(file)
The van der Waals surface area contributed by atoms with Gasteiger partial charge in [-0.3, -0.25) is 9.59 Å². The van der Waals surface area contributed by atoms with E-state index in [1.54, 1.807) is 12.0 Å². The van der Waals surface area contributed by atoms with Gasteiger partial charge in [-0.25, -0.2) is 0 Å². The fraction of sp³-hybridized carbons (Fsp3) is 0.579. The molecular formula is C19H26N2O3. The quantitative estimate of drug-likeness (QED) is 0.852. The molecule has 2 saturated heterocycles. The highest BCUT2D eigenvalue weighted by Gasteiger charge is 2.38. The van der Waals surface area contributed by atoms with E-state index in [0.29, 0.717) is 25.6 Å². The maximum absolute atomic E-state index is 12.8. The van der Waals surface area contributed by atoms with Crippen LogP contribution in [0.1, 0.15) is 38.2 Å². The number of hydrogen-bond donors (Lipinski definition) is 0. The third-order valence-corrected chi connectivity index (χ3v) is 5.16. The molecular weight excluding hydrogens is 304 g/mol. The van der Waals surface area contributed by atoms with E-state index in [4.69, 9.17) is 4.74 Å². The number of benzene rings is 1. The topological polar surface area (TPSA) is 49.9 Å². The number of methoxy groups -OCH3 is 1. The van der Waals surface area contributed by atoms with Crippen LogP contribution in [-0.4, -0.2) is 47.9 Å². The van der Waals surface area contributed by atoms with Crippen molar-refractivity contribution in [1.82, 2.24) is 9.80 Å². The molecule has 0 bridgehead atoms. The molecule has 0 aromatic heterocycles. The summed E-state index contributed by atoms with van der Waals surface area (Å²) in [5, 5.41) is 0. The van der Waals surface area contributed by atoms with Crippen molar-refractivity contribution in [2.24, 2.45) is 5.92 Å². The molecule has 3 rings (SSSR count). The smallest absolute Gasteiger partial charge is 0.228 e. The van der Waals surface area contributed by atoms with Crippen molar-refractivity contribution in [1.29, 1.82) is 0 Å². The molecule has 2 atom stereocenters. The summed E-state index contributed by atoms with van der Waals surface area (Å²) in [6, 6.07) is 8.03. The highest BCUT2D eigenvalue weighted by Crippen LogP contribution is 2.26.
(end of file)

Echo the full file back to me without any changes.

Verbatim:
The van der Waals surface area contributed by atoms with Gasteiger partial charge in [-0.3, -0.25) is 9.59 Å². The van der Waals surface area contributed by atoms with E-state index in [1.54, 1.807) is 12.0 Å². The van der Waals surface area contributed by atoms with Gasteiger partial charge in [-0.25, -0.2) is 0 Å². The fraction of sp³-hybridized carbons (Fsp3) is 0.579. The molecular formula is C19H26N2O3. The quantitative estimate of drug-likeness (QED) is 0.852. The molecule has 2 saturated heterocycles. The highest BCUT2D eigenvalue weighted by Gasteiger charge is 2.38. The van der Waals surface area contributed by atoms with E-state index in [0.29, 0.717) is 25.6 Å². The maximum absolute atomic E-state index is 12.8. The van der Waals surface area contributed by atoms with Crippen LogP contribution in [0.1, 0.15) is 38.2 Å². The number of hydrogen-bond donors (Lipinski definition) is 0. The third-order valence-corrected chi connectivity index (χ3v) is 5.16. The molecular weight excluding hydrogens is 304 g/mol. The van der Waals surface area contributed by atoms with E-state index in [4.69, 9.17) is 4.74 Å². The number of benzene rings is 1. The topological polar surface area (TPSA) is 49.9 Å². The number of methoxy groups -OCH3 is 1. The van der Waals surface area contributed by atoms with Crippen LogP contribution in [-0.4, -0.2) is 47.9 Å². The van der Waals surface area contributed by atoms with Crippen molar-refractivity contribution in [1.82, 2.24) is 9.80 Å². The molecule has 0 bridgehead atoms. The molecule has 0 aromatic heterocycles. The summed E-state index contributed by atoms with van der Waals surface area (Å²) in [5, 5.41) is 0. The van der Waals surface area contributed by atoms with Crippen molar-refractivity contribution in [2.24, 2.45) is 5.92 Å². The molecule has 3 rings (SSSR count). The smallest absolute Gasteiger partial charge is 0.228 e. The van der Waals surface area contributed by atoms with Crippen molar-refractivity contribution in [1.29, 1.82) is 0 Å². The molecule has 2 atom stereocenters. The summed E-state index contributed by atoms with van der Waals surface area (Å²) in [6, 6.07) is 8.03. The highest BCUT2D eigenvalue weighted by Crippen LogP contribution is 2.26.